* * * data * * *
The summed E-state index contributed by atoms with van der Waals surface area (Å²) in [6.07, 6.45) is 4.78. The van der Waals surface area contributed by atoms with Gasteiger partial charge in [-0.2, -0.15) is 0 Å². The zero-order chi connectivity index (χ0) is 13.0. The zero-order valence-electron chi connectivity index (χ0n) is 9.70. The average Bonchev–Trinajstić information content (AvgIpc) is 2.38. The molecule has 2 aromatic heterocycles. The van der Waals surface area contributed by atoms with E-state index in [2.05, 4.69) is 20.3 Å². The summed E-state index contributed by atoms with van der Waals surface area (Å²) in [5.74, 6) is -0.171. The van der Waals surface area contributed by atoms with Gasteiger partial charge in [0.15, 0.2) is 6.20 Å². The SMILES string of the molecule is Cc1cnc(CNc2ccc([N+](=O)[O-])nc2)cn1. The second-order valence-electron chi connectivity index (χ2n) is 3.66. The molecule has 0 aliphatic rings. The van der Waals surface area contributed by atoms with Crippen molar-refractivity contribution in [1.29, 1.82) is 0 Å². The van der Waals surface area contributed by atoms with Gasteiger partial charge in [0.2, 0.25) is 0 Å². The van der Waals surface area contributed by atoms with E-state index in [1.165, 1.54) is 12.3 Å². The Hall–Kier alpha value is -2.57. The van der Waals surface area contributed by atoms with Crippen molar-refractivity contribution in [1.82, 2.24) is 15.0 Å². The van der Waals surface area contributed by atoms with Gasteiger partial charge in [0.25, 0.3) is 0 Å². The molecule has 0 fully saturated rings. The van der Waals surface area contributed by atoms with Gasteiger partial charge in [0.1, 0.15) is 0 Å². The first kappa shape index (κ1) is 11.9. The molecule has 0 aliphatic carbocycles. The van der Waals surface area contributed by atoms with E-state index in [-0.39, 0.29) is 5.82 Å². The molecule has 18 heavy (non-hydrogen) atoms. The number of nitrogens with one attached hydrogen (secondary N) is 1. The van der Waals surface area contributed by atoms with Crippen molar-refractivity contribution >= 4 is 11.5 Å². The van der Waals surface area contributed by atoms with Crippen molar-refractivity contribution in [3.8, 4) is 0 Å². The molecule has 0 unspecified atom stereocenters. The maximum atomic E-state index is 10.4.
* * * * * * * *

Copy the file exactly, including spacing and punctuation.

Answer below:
The summed E-state index contributed by atoms with van der Waals surface area (Å²) in [6.07, 6.45) is 4.78. The van der Waals surface area contributed by atoms with Gasteiger partial charge in [-0.2, -0.15) is 0 Å². The zero-order chi connectivity index (χ0) is 13.0. The zero-order valence-electron chi connectivity index (χ0n) is 9.70. The average Bonchev–Trinajstić information content (AvgIpc) is 2.38. The molecule has 2 aromatic heterocycles. The van der Waals surface area contributed by atoms with E-state index in [2.05, 4.69) is 20.3 Å². The summed E-state index contributed by atoms with van der Waals surface area (Å²) in [5.74, 6) is -0.171. The van der Waals surface area contributed by atoms with Gasteiger partial charge in [0.15, 0.2) is 6.20 Å². The SMILES string of the molecule is Cc1cnc(CNc2ccc([N+](=O)[O-])nc2)cn1. The second-order valence-electron chi connectivity index (χ2n) is 3.66. The molecule has 0 aliphatic rings. The van der Waals surface area contributed by atoms with Crippen molar-refractivity contribution in [1.29, 1.82) is 0 Å². The van der Waals surface area contributed by atoms with Gasteiger partial charge in [0.2, 0.25) is 0 Å². The van der Waals surface area contributed by atoms with E-state index in [1.165, 1.54) is 12.3 Å². The Hall–Kier alpha value is -2.57. The van der Waals surface area contributed by atoms with Crippen molar-refractivity contribution in [1.82, 2.24) is 15.0 Å². The van der Waals surface area contributed by atoms with Gasteiger partial charge in [0.25, 0.3) is 0 Å². The molecule has 0 fully saturated rings. The van der Waals surface area contributed by atoms with Gasteiger partial charge in [0.1, 0.15) is 0 Å². The first kappa shape index (κ1) is 11.9. The molecule has 0 aliphatic carbocycles. The van der Waals surface area contributed by atoms with E-state index in [-0.39, 0.29) is 5.82 Å². The molecule has 18 heavy (non-hydrogen) atoms. The number of nitrogens with one attached hydrogen (secondary N) is 1. The van der Waals surface area contributed by atoms with Crippen molar-refractivity contribution >= 4 is 11.5 Å². The van der Waals surface area contributed by atoms with Crippen molar-refractivity contribution in [3.8, 4) is 0 Å². The molecule has 0 unspecified atom stereocenters. The maximum atomic E-state index is 10.4.